Stakeholders in the health sector have called for the engagement of private investigators to complement existing regulators of health facilities in Lagos State.
Harmonisation of standards should effectively aid the monitoring of such facilities by the regulatory authorities.
The National Agency for Food and Drug Administration and Control (NAFDAC) is empowered to protect and promote public health.
It does this through a regulatory system that ensures that only the right quality food, drugs and regulated products are manufactured, exported, imported, advertised, distributed, sold and used.
Similarly, the Medical and Dental Council of Nigeria (MDCN) is mandated to regulate the practice of medicine, dentistry and alternative medicine in ways that safeguard health delivery in Nigeria.
The Health Facilities Monitoring and Accreditation Agency (HEFAMAA) was inaugurated in 2006 in Lagos state to monitor private and public health facilities and ensure their registration and accreditation.
In January 2023, the agency announced its decision to outsource the monitoring of health facilities in the state to reputable private organisations.
According to HEFAMAA’s Chairman, Dr Yemisi Solanke-Koya, the objective is to increase the monitoring coverage of health facilities and ensure improved quality of healthcare delivery to the residents.
The chairman said the selected organisations would monitor public and private health facilities in the local governments assigned to them.
Also, Dr Abiola Idowu, HEFAMAA’s Executive Secretary, told a stakeholders engagement meeting that it sealed 40 health facilities in the first half of 2023.
The stakeholders engagement meeting on “Combating Quackery in the Health Sector: Strengthening Stakeholder Collaboration and Regulatory Oversight’’, held at Ikeja.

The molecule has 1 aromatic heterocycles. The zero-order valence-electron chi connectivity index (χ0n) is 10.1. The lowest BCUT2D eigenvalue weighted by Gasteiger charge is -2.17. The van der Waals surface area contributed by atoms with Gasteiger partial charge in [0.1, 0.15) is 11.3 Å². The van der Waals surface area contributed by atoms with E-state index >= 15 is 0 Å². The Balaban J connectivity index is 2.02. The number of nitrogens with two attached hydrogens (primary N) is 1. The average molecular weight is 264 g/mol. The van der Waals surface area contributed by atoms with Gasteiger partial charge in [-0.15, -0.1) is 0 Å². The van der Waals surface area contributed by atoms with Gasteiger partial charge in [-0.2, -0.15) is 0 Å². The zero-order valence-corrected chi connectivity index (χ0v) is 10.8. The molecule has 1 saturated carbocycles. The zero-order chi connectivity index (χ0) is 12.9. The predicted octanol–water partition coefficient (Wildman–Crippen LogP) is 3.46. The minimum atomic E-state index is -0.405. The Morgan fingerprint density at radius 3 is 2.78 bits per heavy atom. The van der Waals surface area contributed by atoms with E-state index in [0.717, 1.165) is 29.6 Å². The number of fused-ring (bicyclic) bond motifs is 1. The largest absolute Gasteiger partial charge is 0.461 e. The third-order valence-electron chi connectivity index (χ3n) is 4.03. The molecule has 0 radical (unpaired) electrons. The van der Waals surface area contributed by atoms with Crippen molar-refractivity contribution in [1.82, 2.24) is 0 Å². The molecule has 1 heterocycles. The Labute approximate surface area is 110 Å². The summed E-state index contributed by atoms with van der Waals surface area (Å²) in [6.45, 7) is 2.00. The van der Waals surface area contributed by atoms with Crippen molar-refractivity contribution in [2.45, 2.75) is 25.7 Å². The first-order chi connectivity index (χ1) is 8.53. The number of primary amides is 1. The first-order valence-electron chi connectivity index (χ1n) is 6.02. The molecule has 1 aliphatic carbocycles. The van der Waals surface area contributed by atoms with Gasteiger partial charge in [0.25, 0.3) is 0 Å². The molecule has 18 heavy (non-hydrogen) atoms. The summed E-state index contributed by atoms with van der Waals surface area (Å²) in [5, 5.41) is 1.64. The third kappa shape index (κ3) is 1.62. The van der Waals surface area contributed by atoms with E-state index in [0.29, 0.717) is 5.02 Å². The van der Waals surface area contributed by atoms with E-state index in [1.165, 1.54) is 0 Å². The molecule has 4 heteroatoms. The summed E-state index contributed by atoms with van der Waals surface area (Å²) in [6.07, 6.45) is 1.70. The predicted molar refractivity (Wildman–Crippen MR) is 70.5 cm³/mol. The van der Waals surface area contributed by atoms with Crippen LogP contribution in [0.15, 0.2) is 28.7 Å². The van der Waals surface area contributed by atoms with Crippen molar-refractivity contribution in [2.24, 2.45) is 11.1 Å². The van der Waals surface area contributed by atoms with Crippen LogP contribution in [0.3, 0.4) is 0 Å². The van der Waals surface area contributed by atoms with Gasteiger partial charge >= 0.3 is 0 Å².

She said that the facilities were sealed for various infractions including non-registration, lack of qualified medical personnel, practicing beyond scope of approval, improper disposal of medical waste and operating in an unclean environment.
Idowu said the agency had collaborated with relevant stakeholders to facilitate understanding of its position and what was required regarding compliance with standards.
“There is a need to understand what they are going through and see how we can come together and ensure that health facilities have high standards as well as ensure that these standards are culturally acceptable,’’ she said.
Regulatory authorities in the health sector have guidelines for the approval of health facilities.
Prof. Dipo Otolorin, member, Board of the Society for Quality Healthcare in Nigeria (SQHN), said that adequate funding, capacity building and empowerment of the authorities responsible for monitoring health facilities were required for effective operations.